© 2023 St. Louis Public Radio
Play Live Radio
Next Up:
0:00 0:00
Available On Air Stations

Ferguson once again in the spotlight as April 7 election gets closer

Three seats on the Ferguson City Council will be up for grabs on April 7. Eight candidates are running for the spots, including four African-Americans.
Jason Rosenbaum | St. Louis Public Radio

A coalition of community organizations and unions out to revamp the Ferguson City Council are planning a door-to-door effort over the next 10 days to woo voters to back the group’s favored candidates on April 7.

In a statement, the coalition says it’s out to help “candidates who are committed to fighting for racial justice.”

The effort reflects the ongoing tensions in Ferguson, which erupted with unrest last summer following the police shooting that killed 18-year-old Michael Brown.

The coalition includes the Organization for Black Struggle, Missourians Organizing for Reform and Empowerment (MORE), and the state council for the Service Employees International Union.

The group also is getting some help from the Working Families Party, a progressive party that was active in the New York mayor’s race on behalf of Democrat Bill DeBlasio, who won.

In Ferguson, the coalition is focusing on theeight candidates competing for three spots on the seven-person council(including the mayor).  Critics have zeroed in on the elected council, in part because it has had only one African-American member, even though about two-thirds of Ferguson's residents are black.

The coalition is supporting  Lee Smith in the 3rd Ward and Bob Hudgins in the 2nd Ward.

Smith, a retired factory worker, is competing against Wesley Bell, a criminal-justice professor.  Hudgins is a former radio broadcaster who’s competing against former Ferguson mayor Brian Fletcher.

The coalition has made no endorsement in the crowded four-way 1st Ward contest. The candidates are Ella M. Jones, Doyle McClellan, Adrienne J. Hawkins, and Mike McGrath.

A coalition spokesman said they are endorsing those candidates deemed most likely to press for changes in how the city runs its police department and its municipal courts.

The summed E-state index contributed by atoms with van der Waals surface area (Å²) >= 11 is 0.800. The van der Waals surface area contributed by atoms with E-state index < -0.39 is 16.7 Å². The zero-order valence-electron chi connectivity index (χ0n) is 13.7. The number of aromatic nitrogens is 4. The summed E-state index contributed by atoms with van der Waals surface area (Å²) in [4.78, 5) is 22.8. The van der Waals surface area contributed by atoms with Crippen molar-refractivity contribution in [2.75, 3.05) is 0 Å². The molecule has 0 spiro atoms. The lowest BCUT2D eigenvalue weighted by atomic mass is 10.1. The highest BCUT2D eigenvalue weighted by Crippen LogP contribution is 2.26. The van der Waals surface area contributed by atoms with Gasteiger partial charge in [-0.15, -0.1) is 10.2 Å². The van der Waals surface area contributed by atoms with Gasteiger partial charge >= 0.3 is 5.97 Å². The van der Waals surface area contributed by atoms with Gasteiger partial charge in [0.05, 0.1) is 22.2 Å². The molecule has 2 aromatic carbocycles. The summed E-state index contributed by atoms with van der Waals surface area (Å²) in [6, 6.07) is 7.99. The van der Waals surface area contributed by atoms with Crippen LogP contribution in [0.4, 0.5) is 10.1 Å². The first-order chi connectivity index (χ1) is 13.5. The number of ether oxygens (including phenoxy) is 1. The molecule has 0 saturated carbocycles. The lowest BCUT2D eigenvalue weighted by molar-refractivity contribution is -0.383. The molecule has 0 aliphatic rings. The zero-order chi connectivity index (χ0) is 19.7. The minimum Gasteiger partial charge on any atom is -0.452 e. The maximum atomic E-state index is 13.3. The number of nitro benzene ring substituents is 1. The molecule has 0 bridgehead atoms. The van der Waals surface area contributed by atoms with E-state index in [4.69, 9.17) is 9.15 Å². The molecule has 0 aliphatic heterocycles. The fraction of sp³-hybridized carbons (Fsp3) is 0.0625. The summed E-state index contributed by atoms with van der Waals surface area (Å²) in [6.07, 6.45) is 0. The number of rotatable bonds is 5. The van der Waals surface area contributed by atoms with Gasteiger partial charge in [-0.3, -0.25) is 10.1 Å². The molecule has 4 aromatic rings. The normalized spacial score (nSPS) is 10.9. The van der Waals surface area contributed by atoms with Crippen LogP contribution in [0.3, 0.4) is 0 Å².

“The current leadership in the city has created a police department that is violent, hyperactive and unaccountable, and they’ve been unwilling or unable to fix it,” said Kellie Willis, a member of the Organization for Black Struggle. “We’re going to work hard to elect new leaders who will.”

Reginald Rounds, a member of Missourians Organizing for Reform and Empowerment, cited the critical report by the federal Justice Department. “We need new leaders in the city who will make sure the job of the police is to protect our neighborhoods, not to harass and penalize us,” Rounds said.

So far, no rival groups appear to be campaigning in Ferguson.  But that could change as it gets closer to April 7.

Jo Mannies has been covering Missouri politics and government for almost four decades, much of that time as a reporter and columnist at the St. Louis Post-Dispatch. She was the first woman to cover St. Louis City Hall, was the newspaper’s second woman sportswriter in its history, and spent four years in the Post-Dispatch Washington Bureau. She joined the St. Louis Beacon in 2009. She has won several local, regional and national awards, and has covered every president since Jimmy Carter. She scared fellow first-graders in the late 1950s when she showed them how close Alaska was to Russia and met Richard M. Nixon when she was in high school. She graduated from Valparaiso University in northwest Indiana, and was the daughter of a high school basketball coach. She is married and has two grown children, both lawyers. She’s a history and movie buff, cultivates a massive flower garden, and bakes banana bread regularly for her colleagues.